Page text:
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Author Topic: Passenger Car Trends  (Read 10706 times)
hobo1

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« Reply #15 on: June 02, 2008, 03:52:00 PM »

DONT HOLD YOUR BREATH BACHMANN WILL NEVER PRODUCE THEM
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Guilford Guy


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« Reply #16 on: June 02, 2008, 05:28:22 PM »

DONT HOLD YOUR BREATH BACHMANN WILL NEVER PRODUCE THEM
We'd be good friends! Positive + Negative charges always seem to attract!
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Alex

pdlethbridge
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« Reply #17 on: June 02, 2008, 07:16:48 PM »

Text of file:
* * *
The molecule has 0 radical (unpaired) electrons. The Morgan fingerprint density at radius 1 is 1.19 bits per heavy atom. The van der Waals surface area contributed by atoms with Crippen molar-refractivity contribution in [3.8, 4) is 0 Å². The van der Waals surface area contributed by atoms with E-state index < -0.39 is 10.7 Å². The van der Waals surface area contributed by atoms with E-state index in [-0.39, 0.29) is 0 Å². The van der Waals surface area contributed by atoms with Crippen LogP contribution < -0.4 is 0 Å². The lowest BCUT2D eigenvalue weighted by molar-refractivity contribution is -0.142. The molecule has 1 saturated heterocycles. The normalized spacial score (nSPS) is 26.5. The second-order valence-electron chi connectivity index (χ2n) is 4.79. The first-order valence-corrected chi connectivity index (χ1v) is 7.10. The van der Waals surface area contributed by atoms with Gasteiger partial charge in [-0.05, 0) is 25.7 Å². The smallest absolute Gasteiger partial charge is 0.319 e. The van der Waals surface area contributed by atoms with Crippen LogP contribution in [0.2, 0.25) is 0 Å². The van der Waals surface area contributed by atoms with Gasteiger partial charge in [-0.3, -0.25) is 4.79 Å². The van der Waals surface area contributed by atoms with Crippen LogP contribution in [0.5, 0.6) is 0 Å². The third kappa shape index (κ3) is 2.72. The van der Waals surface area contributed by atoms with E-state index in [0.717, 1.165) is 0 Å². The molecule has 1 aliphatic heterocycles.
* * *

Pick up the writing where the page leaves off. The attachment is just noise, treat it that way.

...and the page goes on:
have you thought of shortening a backmann car to see hit looks? If you did, switch to a 4 wheel truck, it would look better on the shorter car. cutting out 2 or 4 windows would give you a 70' or 60' car  right here    l       l

 doing it there along the edge of the raised part of the siding will keep you from cutting into that bottom detail and give you a smoother appearance
« Last Edit: June 02, 2008, 07:22:17 PM by pdlethbridge » Logged
Yampa Bob

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« Reply #18 on: June 02, 2008, 08:01:24 PM »

I thought about it....for about 3 seconds.  I'm not spending $25 for a car to chop it up.  I like buying those cheap things for about $7, much less at yard sales. 

Like I said, I really don't need any more cars, just received a shipment last week of Overtons and Overlands.  It was just an observation of the current trend.